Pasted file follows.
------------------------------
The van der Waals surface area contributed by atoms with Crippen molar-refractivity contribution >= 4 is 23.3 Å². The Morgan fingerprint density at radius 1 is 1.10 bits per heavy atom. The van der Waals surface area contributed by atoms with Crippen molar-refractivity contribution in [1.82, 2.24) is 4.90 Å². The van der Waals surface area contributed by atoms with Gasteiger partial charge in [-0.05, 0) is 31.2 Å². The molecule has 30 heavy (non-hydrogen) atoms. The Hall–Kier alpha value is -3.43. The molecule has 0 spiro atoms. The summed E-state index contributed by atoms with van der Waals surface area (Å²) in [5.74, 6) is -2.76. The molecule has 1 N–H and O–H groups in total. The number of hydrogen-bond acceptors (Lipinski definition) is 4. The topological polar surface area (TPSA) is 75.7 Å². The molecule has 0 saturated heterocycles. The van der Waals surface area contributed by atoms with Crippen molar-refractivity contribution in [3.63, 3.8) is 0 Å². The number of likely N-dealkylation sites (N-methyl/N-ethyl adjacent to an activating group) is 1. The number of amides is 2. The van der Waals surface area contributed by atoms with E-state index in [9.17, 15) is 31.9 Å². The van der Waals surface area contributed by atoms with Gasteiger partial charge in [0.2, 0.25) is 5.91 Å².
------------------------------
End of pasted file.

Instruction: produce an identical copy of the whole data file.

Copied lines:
The van der Waals surface area contributed by atoms with Crippen molar-refractivity contribution >= 4 is 23.3 Å². The Morgan fingerprint density at radius 1 is 1.10 bits per heavy atom. The van der Waals surface area contributed by atoms with Crippen molar-refractivity contribution in [1.82, 2.24) is 4.90 Å². The van der Waals surface area contributed by atoms with Gasteiger partial charge in [-0.05, 0) is 31.2 Å². The molecule has 30 heavy (non-hydrogen) atoms. The Hall–Kier alpha value is -3.43. The molecule has 0 spiro atoms. The summed E-state index contributed by atoms with van der Waals surface area (Å²) in [5.74, 6) is -2.76. The molecule has 1 N–H and O–H groups in total. The number of hydrogen-bond acceptors (Lipinski definition) is 4. The topological polar surface area (TPSA) is 75.7 Å². The molecule has 0 saturated heterocycles. The van der Waals surface area contributed by atoms with Crippen molar-refractivity contribution in [3.63, 3.8) is 0 Å². The number of likely N-dealkylation sites (N-methyl/N-ethyl adjacent to an activating group) is 1. The number of amides is 2. The van der Waals surface area contributed by atoms with E-state index in [9.17, 15) is 31.9 Å². The van der Waals surface area contributed by atoms with Gasteiger partial charge in [0.2, 0.25) is 5.91 Å².